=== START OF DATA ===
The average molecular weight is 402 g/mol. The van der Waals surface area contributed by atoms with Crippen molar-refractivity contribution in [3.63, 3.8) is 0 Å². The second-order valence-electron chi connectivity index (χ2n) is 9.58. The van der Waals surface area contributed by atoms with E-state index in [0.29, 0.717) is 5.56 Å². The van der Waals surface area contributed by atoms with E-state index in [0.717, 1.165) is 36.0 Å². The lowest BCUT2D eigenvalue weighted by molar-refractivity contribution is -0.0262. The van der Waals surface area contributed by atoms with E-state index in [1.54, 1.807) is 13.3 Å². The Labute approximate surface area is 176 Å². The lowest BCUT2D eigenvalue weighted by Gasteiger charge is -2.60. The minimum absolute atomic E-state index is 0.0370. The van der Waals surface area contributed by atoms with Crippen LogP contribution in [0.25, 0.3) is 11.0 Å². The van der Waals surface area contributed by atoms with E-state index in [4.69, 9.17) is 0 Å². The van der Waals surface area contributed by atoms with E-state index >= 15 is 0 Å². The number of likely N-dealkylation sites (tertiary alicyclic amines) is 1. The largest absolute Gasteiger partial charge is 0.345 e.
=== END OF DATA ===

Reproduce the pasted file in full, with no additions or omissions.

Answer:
The average molecular weight is 402 g/mol. The van der Waals surface area contributed by atoms with Crippen molar-refractivity contribution in [3.63, 3.8) is 0 Å². The second-order valence-electron chi connectivity index (χ2n) is 9.58. The van der Waals surface area contributed by atoms with E-state index in [0.29, 0.717) is 5.56 Å². The van der Waals surface area contributed by atoms with E-state index in [0.717, 1.165) is 36.0 Å². The lowest BCUT2D eigenvalue weighted by molar-refractivity contribution is -0.0262. The van der Waals surface area contributed by atoms with E-state index in [1.54, 1.807) is 13.3 Å². The Labute approximate surface area is 176 Å². The lowest BCUT2D eigenvalue weighted by Gasteiger charge is -2.60. The minimum absolute atomic E-state index is 0.0370. The van der Waals surface area contributed by atoms with Crippen LogP contribution in [0.25, 0.3) is 11.0 Å². The van der Waals surface area contributed by atoms with E-state index in [4.69, 9.17) is 0 Å². The van der Waals surface area contributed by atoms with E-state index >= 15 is 0 Å². The number of likely N-dealkylation sites (tertiary alicyclic amines) is 1. The largest absolute Gasteiger partial charge is 0.345 e.